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 Harry Fuller Birding Tours


 Sandhill Cranes: photograph Len Blumin "Morning we were awakened by the loud cries of the sandhill crane, performing evolutions in the air, high over their feeding grounds...the crane is a social bird, sometimes assembling together in considerable flocks. They were now in great numbers, soaring aloft in the air, flying with an irregular kind of gyratory motion, each individual describing a large circle in the air independently of his associates, and uttering loud, dissonant, and repeated cries. They sometimes continue thus to wing their flight upwards, gradually receding from the earth, until they become mere specks upon the sight, and finally altogether disappear, leaving only the discordant music of their concert to fall faintly upon the ear."

--April 13, 1820, Thomas Say on the Long Expedition to the Rockies

"Our ability to perceive quality in nature begins, as in art, with the pretty. It expands, through successive stages of the beautiful to values as yet uncaptured by language. The quality of cranes lies, I think, in this higher gamut, as yet beyond the reach of words....Our appreciation of the crane grows with the slow unraveling of earthly history. His tribe, we now know, stems out of the remote Eocene. The other members of the fauna in which he originated are long since entombed within the hills. When we hear his call we hear no mere bird. We hear the trumpet in the orchestra of evolution....And so they live and have their being--these cranes--not in the constricted present but in the wider reaches of evolutionary time. Their annual return is the ticking of the geologic clock. Upon the place of their return they confer a peculiar distinction. Amid the endless mediocrity of the commonplace, a crane marsh holds a paleontological patent of nobility, won in the march of aeons...."

--Aldo Leopold, SAND COUNTY ALMANAC, 1949

"Cranes are the stuff of magic, whose voices penetrate the atmosphere of the world's wilderness areas, from arctic tundra to the South African veld, and whose footprints have been left on the wetlands of the world for the past sixty million years or more. They have served as models for human tribal dance in places as remote as the Aegean, Australia, and Siberia."

--Paul Johnsgard, CRANE MUSIC, 1991

A Day with the Cranes

My wife and I are driving along a two-lane road across one of the flatest parts of California. Our dog Bridget looks out the back window. Our first glimpse of the slender gray Sandhill Cranes always comes as we speed east on two-lane Highway 12 from Rio Vista toward the California Central valley. This road is bordered by low fields. Levees rise above even the raised roadbed at the back of a seeming endless expanse of plowed mud, with numerous puddles, sometimes shallow lakes. Man-made levees to keep this farmland from returning to tidal marsh as it was for millenia. Here water wants to dominate. After winter's rain the whole Delta contains more water than dirt. It costs too much to pump out the water which sits until dry months and evaporation. One flooded field swarms with elegant Tundra Swans. Another has Canvasbacks and Coots. White Egrets and Blue Herons are pale, feathered statues in black mud fields. There are few places to pull safely off Highway 12, and the rural traffic on this line-straight road is in a hurry. No towns, no malls, no billboards. If you're not concerned with the abundant birdlife around you, this is just flat countryside to cross quickly.

The cranes are usually far back from the highway and its noise. Best viewing is done from inside the car as the cranes are less likely to worry about a object shorter than they are. Humans viewed against the flat horizon cause cranes to shuffle even further back from the road. The family groups are obvious. The larger male, the female, the more slender young crane without a red facial hood. They may dance a worried pirouette if they encounter another group too closely. They're gregarious but not good at sharing a small space. Even in this flat, open area, distance is measured out in dancing steps. Breeding age Sandhill Cranes have the reddish forehead and white cheeks of their species while the young are generally uniformly sandhill gray. A soft, bustle of feathers droops off the back of the folded wings, forming a cascading tail. And as wondrous as they are to behold, it's most captibvating when a line of slender gray cranes fly past, their calls sounding across the miles and the eons. The sound is somewhere between a rattle and the oldest bassoon being blown with force. Even the scientific "Birds of North America" series is frustrated: "Calls described as trumpeting, bugling, rattling or croaking, but these adjectives do not fully convey the volume or quality of the sound produced by a mature Sandhill Crane."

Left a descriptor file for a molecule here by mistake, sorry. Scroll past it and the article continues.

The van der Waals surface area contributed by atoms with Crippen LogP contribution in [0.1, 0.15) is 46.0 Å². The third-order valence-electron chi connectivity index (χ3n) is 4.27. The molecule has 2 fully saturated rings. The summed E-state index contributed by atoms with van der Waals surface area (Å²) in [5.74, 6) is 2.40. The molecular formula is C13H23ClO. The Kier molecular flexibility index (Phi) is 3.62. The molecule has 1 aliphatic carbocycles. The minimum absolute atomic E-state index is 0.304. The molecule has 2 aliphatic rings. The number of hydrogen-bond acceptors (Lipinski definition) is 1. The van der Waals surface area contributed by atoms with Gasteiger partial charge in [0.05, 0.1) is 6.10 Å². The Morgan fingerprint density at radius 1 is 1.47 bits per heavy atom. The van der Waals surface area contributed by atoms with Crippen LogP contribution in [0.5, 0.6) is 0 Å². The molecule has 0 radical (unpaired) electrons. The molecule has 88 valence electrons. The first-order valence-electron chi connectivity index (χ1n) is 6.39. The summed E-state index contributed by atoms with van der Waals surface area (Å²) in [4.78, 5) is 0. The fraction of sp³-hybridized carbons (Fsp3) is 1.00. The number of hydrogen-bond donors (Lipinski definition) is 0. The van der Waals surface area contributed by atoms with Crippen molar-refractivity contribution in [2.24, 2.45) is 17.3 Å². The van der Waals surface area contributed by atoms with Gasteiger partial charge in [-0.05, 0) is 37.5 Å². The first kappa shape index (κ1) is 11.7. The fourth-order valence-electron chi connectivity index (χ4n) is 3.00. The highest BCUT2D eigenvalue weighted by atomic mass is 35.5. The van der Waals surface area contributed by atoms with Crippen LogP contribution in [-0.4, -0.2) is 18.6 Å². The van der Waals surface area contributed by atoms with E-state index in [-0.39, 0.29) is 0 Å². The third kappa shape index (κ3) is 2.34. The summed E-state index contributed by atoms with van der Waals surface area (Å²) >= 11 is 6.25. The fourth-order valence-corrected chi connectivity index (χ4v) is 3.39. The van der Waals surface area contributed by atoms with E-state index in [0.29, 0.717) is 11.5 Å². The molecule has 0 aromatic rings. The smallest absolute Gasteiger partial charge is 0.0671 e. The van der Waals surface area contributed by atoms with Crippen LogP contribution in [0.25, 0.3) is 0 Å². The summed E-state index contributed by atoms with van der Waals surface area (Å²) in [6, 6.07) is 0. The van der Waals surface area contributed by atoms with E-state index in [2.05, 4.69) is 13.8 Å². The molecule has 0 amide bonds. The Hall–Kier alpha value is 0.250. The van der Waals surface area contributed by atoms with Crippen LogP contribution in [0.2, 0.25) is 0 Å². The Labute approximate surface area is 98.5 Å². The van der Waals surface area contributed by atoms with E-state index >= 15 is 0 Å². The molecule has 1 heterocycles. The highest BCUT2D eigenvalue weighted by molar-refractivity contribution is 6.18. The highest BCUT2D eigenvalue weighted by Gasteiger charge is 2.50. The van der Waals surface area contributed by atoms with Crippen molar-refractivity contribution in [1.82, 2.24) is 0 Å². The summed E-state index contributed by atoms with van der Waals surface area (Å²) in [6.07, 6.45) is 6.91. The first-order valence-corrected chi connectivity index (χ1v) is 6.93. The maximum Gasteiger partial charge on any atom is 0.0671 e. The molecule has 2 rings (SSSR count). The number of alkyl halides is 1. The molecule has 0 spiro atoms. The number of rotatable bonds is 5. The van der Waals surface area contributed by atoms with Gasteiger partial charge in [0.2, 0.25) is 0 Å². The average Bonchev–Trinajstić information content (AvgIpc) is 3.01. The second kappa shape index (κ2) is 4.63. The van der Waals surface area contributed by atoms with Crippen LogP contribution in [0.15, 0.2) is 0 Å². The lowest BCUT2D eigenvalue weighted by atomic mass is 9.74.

One scientific fact about the crane's voice is easily grasped. The Sandhill voice benefits from a genus-wide trait of the Grus: elongated trachea that loop inside their chests. This gives them a much longer set of tubing through which to pass air and sound. The same principle later used by humans in making trumpets, trombones and tubas--loops of tubing to enhance the sound. The cranes did it first.

 Western Meadowlark: Photograph Len Blumin After we enter short, deadend Woodbridge Road, cranes maintain their distance. Most are a hundred yards or more from the road. Here most vehicles contain people with binoculars, specifically come to see the cranes and swans. If you step from your car, the nearest cranes will amble further back from the road. Only a few farms and a handful of homes are along Woodbridge. Not far west of I-5 is the Phil & Marilyn Isenberg Sandhill Crane Reserve. It has a small gravel parking area and a dirt mound about six feet above the surrounding landscape, giving birders a good vantage point. From here we scan the marsh and muddy fields. Beechey's ground squirrels run about on the dry edges of a drainage ditch. Occasionally they stand on hind legs, peering over weeds at us and our dog, Bridget. They're keenly alert to the female Northern Harrier gliding soundlessly just above the weed tops along the edge of the marsh. When she turns toward our parking lot, squirrels melt into their burrows. The ducks include Pintails, Shoveler, Green-winged Teal, Gadwalls, Canvasbacks. Coots by the hundreds. A few Black-necked Stilts. Tundra Swans, the young still smaller than the adults and colored a sooty gray. In dryer fields across the road are Killdeer, Western Meadowlarks in nervous running flocks, American Pipit along the roadside and anywhere there is barren rocky ground. Black Phoebe work the muddy ditches. We drive on, passing Mockingbirds, Loggerhead Shrike, numerous little American Kestrel on the wires, several perched Red-tailed Hawks, one soaring Turkey Vulture. At a gravel parking lot near a grain elevator: a flock of Savannah Sparrows accompany the meadowlarks in the short grass. This little sparrow shows a glint of sunshine in its cheeks. Meanwhile the meadowlarks have freshly plumaged chests of a bolder buttery yellow. In some fields they sing in the unsually warm winter sun. It's this meadowlark's bright flutey song that informed the aged John Audubon that he'd found a new species when he first heard their song 160 years ago on the American prairie. Earlier explorers had seen the birds, assuming them to be Eastern Meadowlarks.